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In Mumford's Red Book of Varieties and Schemes, page 102, he gave the example of the closed but not rational points (that is to say points having residue field the complex field and not the real field) of the cubic $y^2=x^3−x$ on the real field : I have some difficulty to recover by elementary methods the figure he traced.

Especially, he seems to imply that these closed points formed the region $y^2>x^3−x$ in the real plane (which looks like the cylinder he pictured in the projective plane). Can somebody give me a simple explanation ? (I suppose the maximal ideals of the spectrum of the algebra defined by the cubic have to be parametrized the right way ?)

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# Closed but not rational points of a real cubic

In Mumford's Red Book of Varieties and Schemes, page 102, he gave the example of the closed but not rational points (that is to say points having residue field the complex field and not the real field) of the cubic $y^2=x^3−x$ on the real field : I have some difficulty to recover by elementary methods the figure he traced.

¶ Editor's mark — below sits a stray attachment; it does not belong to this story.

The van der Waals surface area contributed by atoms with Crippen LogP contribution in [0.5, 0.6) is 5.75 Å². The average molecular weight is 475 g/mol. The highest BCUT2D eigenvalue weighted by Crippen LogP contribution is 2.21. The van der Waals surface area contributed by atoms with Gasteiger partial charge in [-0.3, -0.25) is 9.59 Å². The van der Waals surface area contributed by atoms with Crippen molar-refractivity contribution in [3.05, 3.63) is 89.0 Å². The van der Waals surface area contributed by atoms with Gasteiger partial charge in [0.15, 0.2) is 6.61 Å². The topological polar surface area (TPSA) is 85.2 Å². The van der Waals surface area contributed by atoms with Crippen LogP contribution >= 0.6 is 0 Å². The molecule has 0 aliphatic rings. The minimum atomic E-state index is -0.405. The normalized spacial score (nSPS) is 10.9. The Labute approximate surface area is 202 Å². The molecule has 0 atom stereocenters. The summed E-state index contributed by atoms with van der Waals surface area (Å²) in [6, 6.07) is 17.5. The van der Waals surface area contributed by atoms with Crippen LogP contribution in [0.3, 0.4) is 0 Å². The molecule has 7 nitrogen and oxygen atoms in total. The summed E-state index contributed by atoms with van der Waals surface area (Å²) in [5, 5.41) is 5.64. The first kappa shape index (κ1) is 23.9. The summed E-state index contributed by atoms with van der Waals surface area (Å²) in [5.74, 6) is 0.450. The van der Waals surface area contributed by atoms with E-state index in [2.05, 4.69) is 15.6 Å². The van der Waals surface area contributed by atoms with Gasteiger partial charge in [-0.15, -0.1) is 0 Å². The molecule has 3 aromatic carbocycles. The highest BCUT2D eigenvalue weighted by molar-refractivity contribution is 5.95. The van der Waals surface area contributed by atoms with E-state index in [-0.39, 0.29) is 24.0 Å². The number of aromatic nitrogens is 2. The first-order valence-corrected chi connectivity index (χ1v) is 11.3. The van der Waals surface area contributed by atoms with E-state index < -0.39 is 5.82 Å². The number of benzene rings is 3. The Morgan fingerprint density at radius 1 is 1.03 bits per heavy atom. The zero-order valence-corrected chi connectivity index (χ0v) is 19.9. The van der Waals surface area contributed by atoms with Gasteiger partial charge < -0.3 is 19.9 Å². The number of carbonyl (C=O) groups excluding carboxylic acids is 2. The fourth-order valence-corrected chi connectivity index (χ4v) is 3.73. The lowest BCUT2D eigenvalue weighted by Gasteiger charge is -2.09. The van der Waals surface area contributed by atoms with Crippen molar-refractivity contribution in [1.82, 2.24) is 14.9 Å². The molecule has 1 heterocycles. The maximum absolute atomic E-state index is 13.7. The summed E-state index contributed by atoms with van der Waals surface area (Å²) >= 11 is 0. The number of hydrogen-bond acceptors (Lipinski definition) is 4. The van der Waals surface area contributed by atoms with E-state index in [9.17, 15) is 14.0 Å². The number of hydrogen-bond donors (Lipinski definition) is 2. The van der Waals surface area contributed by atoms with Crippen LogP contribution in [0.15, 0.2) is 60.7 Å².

Especially, he seems to imply that these closed points formed the region $y^2>x^3−x$ in the real plane. Can somebody give me a simple explanation ? (I suppose the maximal ideals of the spectrum of the algebra defined by the cubic have to be parametrized the right way ?)